The Power of School Lunch by Alex Guarnaschelli in Family, September 18th, 2012
- Comments (7)
My daughter played “What food am I?” in preschool the other day. When I came to pick her up, her teacher gave me an odd look. “What happened?” I asked. “All of the kids had to describe what kind of food they were today,” she began. “Most kids said apples, celery, oranges, hamburgers, tomatoes, etc., but your daughter told us she was a mix of quinoa and gooseberries…”
Good or bad? I wondered to myself. Probably some of both.
In my mind, that definitely tells me I’m going to be “that mom,” the one whose kid constantly feels embarrassed about. And “that mom” was originally my mom: the mom who dares to be different when, among other things, it comes to packing a school lunch.
My mother lovingly packed soggy, lopsided and sometimes grease-stained paper bags carrying oddball sandwiches or various leftovers from dinner.
Delicious? Totally. Awkward to eat? Totally. Not like any of the other kids’ lunches at a time when you did not dare to be different? Totally.
What was a classic lunch for me?
Soggy tinfoil containing meatballs and sauce, four slices of bread and a sandwich bag filled with broccoli in lemon vinaigrette. I would look over at my friend’s perfect peanut butter sandwich and my other friend’s thermos of soup and wonder what my lunch was trying to be. A sandwich of some sort? “You’re supposed to put the meatballs and the broccoli on the slices of bread to make a sandwich,” my mom later explained, “That way the sandwich won’t be soggy.”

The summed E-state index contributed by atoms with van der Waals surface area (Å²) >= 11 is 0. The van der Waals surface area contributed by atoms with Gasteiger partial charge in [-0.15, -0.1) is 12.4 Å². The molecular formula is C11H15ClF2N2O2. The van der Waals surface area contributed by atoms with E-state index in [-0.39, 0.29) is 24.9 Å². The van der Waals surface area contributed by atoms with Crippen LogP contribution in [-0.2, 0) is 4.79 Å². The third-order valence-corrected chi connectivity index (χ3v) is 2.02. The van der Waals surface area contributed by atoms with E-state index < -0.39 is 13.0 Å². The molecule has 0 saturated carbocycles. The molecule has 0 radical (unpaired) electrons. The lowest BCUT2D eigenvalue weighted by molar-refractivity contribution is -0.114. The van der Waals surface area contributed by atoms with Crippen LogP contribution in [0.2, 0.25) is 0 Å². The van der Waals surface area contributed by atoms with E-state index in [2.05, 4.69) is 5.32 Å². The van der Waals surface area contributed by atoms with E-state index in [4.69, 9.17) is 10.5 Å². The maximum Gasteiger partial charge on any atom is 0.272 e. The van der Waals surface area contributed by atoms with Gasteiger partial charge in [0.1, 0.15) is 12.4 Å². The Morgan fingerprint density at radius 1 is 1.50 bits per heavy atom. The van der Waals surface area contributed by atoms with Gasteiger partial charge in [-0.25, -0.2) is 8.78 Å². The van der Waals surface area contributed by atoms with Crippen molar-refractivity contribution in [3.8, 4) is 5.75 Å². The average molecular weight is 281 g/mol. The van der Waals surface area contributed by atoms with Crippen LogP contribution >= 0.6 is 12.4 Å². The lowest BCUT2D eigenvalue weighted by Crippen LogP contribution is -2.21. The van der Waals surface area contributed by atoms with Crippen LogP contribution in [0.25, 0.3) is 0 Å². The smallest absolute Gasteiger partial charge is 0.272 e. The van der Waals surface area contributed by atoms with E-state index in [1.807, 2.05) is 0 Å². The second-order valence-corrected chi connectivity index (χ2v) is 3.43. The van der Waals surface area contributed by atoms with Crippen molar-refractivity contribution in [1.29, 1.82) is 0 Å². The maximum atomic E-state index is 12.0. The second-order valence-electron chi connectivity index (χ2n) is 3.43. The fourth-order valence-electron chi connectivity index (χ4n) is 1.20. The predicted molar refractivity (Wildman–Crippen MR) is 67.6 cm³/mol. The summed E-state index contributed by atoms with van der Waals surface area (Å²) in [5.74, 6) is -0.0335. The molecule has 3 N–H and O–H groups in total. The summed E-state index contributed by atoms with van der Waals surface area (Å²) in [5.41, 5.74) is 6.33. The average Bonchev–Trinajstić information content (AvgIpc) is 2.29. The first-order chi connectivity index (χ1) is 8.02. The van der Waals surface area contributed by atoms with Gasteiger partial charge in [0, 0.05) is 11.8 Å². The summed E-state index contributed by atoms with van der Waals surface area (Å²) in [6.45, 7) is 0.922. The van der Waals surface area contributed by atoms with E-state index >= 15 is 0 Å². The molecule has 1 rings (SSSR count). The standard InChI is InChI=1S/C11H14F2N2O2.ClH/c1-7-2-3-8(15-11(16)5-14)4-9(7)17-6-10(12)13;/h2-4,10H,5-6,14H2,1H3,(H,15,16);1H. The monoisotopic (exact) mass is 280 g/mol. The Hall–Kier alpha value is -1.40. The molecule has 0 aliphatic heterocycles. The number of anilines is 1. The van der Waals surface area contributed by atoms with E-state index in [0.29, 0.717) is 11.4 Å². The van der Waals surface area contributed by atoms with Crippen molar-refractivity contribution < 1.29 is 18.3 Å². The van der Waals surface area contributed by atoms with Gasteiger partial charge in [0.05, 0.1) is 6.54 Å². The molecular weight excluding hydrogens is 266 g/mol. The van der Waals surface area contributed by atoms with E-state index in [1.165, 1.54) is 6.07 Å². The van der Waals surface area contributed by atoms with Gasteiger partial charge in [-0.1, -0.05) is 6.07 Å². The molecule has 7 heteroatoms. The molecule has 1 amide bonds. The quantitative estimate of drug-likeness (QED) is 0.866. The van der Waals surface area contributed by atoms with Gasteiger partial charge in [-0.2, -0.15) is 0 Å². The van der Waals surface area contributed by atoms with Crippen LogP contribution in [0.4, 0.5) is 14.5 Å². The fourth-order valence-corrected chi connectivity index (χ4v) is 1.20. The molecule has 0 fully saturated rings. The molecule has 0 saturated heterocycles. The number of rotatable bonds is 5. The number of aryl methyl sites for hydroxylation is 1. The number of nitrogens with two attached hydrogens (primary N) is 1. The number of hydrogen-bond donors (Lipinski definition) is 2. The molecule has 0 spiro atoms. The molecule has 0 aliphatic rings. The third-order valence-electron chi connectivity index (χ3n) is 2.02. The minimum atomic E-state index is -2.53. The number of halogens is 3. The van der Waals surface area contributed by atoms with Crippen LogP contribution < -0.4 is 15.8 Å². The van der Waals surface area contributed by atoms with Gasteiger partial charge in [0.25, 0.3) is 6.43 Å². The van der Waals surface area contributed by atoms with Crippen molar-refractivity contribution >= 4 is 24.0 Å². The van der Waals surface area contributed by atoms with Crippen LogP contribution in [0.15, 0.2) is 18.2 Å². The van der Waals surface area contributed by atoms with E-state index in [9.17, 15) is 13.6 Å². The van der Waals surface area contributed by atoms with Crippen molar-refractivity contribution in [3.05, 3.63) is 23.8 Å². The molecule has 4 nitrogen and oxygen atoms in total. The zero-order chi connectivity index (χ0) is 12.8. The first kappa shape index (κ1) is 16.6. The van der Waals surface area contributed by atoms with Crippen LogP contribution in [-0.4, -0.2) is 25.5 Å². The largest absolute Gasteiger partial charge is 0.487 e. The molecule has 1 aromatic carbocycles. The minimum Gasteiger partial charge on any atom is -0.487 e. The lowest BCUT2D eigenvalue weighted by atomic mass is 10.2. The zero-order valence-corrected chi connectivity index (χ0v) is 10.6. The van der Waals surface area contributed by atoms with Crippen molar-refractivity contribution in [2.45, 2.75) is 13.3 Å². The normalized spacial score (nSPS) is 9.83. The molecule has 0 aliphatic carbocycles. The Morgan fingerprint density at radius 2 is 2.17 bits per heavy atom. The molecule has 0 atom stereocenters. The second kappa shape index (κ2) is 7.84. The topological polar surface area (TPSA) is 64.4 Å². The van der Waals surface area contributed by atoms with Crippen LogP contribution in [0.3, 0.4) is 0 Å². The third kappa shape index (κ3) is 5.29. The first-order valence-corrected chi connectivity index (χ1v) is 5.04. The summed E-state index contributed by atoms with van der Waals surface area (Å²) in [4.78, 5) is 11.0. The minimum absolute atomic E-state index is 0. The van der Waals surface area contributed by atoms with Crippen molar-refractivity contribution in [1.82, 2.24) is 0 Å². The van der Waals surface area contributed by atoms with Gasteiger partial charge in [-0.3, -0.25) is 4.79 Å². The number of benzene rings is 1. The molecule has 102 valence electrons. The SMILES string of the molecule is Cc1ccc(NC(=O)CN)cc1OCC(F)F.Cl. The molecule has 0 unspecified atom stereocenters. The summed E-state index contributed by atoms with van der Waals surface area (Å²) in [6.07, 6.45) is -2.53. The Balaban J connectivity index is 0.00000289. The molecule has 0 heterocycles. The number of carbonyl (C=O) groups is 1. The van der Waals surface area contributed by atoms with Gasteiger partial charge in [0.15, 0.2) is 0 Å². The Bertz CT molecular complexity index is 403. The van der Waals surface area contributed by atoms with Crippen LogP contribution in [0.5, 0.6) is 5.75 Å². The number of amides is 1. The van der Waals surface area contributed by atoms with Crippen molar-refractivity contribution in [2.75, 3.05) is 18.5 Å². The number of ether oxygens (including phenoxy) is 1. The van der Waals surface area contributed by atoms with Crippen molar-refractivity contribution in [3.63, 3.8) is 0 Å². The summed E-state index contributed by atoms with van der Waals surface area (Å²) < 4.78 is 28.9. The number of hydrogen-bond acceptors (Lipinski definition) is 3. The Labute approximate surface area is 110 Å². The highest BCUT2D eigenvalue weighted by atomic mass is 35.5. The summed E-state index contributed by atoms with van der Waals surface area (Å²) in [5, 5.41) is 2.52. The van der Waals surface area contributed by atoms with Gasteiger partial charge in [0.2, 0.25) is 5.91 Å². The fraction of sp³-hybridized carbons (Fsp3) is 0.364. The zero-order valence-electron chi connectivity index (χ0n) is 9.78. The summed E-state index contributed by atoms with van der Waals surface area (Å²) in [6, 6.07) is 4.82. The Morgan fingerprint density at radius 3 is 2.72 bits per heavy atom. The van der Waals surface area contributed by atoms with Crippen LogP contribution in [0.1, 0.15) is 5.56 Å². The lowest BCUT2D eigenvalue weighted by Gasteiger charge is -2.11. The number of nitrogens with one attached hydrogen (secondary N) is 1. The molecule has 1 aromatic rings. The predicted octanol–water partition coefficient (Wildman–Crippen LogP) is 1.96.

That explanation helped. Assembling something right before eating could make a big difference in how the food tastes.
A few weeks later my mother packed me a fruit salad with a little bag of ice attached.
“The fruit needs to stay really cold until you eat it so it has that refreshing factor,” she told me. Somehow the fact that the fruit juices (and melted ice) leaked all over my bag mattered less when I devoured the still-cold fruit from the bag.
I started getting up on the weekends and scaling down recipes from The Fannie Farmer Cookbook. I baked coffee cakes for one. Cornbread. I even attempted (and failed) at a stack of pancakes (looks a lot easier to make than it actually is!). I sampled the cake warm from the oven and then again when it had cooled. Some days I overcooked it. Once I mistook salt for sugar. But it didn’t matter because all of those lopsided lunch bags and mismade cake experiments were some of the things that nurtured my love for cooking (and eating). Lunch can be a place to introduce your children to new things. It can also be a place of bonding and experimentation — it can also be just lunch.